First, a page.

Ibrahim Gambari meets detained Myanmar leader but fails to meet generals.
|Monks say they will return to the
streets of Yangon to protest [EPA]
Al Jazeera’s correspondent in Myanmar says the military is now firmly back in control of the country’s streets.
He has not been named for his own safety.
The massive stranglehold by the military continues, and it has been building up considerably.
There are a lot of troops on the streets and while this has not choked the life out of the protests it has certainly left it unconscious at the moment.
There are probably several thousand troops now round the city.
Because the military leaders are expecting some kind of demonstration due to the visit by the UN envoy, Ibrahim Gambari, they have positioned their troops on all the main intersections and all the main flashpoints of the past few days.
The military has managed to quell any sign of a protest at the moment and judging by the way soldiers are going round the city they are preparing to face an enemy.
They have a list of names that they are going through and a lot of people have gone to ground.
We are now getting some reports of disappearances of people.
We know at least one journalist who worked for a weekly newspaper has gone missing but do not know exactly how many others have disappeared.
After the protests of 1988 scores of people disappeared and have never been found.
No evidence has been brought forward to suggest the military carried out kidnappings or arrests but there are question marks.
There are not many hopes [over Gambari’s visit] at all, the only hope people have got is that they can demonstrate and he can see first hand that they mean business, they need help, they want democracy and they want their rights.
The curfew starts this evening at 9pm local time and anyone out after that runs the risk of being shot, so it is extremely difficult.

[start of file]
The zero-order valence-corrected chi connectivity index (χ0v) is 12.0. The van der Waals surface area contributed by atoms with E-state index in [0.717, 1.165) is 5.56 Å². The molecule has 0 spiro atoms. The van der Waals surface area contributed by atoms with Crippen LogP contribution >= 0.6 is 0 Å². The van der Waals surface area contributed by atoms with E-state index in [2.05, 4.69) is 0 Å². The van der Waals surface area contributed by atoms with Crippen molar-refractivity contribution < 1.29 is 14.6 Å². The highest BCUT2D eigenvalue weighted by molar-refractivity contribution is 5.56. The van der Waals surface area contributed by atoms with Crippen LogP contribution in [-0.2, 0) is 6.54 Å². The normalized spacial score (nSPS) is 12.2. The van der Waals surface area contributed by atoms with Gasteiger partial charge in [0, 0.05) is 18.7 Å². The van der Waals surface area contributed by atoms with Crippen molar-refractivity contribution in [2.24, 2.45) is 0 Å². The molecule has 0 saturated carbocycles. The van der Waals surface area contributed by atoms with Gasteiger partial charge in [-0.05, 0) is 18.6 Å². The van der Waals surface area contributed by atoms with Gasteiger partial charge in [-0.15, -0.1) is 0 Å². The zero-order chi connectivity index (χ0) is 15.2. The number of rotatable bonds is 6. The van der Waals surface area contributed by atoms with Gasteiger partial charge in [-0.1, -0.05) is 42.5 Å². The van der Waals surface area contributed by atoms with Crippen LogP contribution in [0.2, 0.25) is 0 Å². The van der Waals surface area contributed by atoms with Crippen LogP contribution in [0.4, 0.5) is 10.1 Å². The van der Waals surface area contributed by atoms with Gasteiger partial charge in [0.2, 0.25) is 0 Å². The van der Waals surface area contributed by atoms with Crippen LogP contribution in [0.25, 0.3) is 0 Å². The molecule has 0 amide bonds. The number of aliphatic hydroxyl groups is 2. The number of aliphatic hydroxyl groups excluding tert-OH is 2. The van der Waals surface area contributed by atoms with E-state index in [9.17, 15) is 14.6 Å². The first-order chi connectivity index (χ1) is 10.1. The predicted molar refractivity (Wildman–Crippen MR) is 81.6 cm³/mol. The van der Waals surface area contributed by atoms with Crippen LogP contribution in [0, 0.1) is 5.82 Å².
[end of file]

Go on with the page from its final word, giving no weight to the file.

I have been speaking to local monks and it is quite noticeable that every Sunday they go around from house-to-house collecting alms and this is the first time they have not done so since the troubles of 1988.
I spoke to one monk who said “it’s not over” – the monks are “not finished”.
Monk leaders ‘to return’
“Where are the peace and human rights defenders of the world (the super powers)? They haven’t done enough in this case. Isn’t there oil in Myanmar?”Lost Soldier, Arusha, Tanzania Send us your views
He said most of the monks’ leaders had been arrested but he said they will return to the streets and lead the people again.
The way that people are finding out what’s going on and communicating – mainly word of mouth -means things get distorted, rumours grow and there are inaccuracies in what is being said.
The state media here is very firmly on the side of the government and it’s damning the protesters, calling them “agitators, insurgents and terrorists”.
If you look at the local government newspapers you would think that nothing is happening here.
Internet has been restricted, most people don’t have a phone at home, the use of mobile phones is closely monitored and only a handful of people have them.